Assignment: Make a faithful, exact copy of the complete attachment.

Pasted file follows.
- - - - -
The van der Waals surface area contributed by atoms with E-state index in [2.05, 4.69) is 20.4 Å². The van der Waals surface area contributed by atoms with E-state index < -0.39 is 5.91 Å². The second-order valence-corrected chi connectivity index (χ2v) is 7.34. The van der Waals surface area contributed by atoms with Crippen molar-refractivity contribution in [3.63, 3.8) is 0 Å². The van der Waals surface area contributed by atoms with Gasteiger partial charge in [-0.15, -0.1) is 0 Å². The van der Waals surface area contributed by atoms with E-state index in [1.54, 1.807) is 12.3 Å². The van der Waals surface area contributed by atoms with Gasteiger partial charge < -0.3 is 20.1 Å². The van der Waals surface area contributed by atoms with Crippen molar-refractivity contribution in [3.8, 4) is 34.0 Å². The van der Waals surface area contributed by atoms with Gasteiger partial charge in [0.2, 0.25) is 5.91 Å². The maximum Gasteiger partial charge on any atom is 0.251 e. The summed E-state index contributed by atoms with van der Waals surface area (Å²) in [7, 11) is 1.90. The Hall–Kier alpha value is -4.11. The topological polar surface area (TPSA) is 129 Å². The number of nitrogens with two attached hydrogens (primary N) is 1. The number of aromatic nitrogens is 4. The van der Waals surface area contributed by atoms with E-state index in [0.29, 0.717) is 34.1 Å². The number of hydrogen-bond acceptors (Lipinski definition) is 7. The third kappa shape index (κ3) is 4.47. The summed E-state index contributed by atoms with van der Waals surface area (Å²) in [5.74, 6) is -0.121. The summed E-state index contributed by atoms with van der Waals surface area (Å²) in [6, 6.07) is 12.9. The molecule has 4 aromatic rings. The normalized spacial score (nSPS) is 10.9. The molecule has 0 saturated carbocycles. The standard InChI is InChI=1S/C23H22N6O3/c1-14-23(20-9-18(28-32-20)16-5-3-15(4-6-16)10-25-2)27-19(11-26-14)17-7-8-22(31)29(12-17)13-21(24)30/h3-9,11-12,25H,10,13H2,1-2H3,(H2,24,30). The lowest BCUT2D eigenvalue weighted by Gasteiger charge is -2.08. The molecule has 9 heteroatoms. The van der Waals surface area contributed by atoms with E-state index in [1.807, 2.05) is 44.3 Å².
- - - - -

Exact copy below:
The van der Waals surface area contributed by atoms with E-state index in [2.05, 4.69) is 20.4 Å². The van der Waals surface area contributed by atoms with E-state index < -0.39 is 5.91 Å². The second-order valence-corrected chi connectivity index (χ2v) is 7.34. The van der Waals surface area contributed by atoms with Crippen molar-refractivity contribution in [3.63, 3.8) is 0 Å². The van der Waals surface area contributed by atoms with Gasteiger partial charge in [-0.15, -0.1) is 0 Å². The van der Waals surface area contributed by atoms with E-state index in [1.54, 1.807) is 12.3 Å². The van der Waals surface area contributed by atoms with Gasteiger partial charge < -0.3 is 20.1 Å². The van der Waals surface area contributed by atoms with Crippen molar-refractivity contribution in [3.8, 4) is 34.0 Å². The van der Waals surface area contributed by atoms with Gasteiger partial charge in [0.2, 0.25) is 5.91 Å². The maximum Gasteiger partial charge on any atom is 0.251 e. The summed E-state index contributed by atoms with van der Waals surface area (Å²) in [7, 11) is 1.90. The Hall–Kier alpha value is -4.11. The topological polar surface area (TPSA) is 129 Å². The number of nitrogens with two attached hydrogens (primary N) is 1. The number of aromatic nitrogens is 4. The van der Waals surface area contributed by atoms with E-state index in [0.29, 0.717) is 34.1 Å². The number of hydrogen-bond acceptors (Lipinski definition) is 7. The third kappa shape index (κ3) is 4.47. The summed E-state index contributed by atoms with van der Waals surface area (Å²) in [5.74, 6) is -0.121. The summed E-state index contributed by atoms with van der Waals surface area (Å²) in [6, 6.07) is 12.9. The molecule has 4 aromatic rings. The normalized spacial score (nSPS) is 10.9. The molecule has 0 saturated carbocycles. The standard InChI is InChI=1S/C23H22N6O3/c1-14-23(20-9-18(28-32-20)16-5-3-15(4-6-16)10-25-2)27-19(11-26-14)17-7-8-22(31)29(12-17)13-21(24)30/h3-9,11-12,25H,10,13H2,1-2H3,(H2,24,30). The lowest BCUT2D eigenvalue weighted by Gasteiger charge is -2.08. The molecule has 9 heteroatoms. The van der Waals surface area contributed by atoms with E-state index in [1.807, 2.05) is 44.3 Å².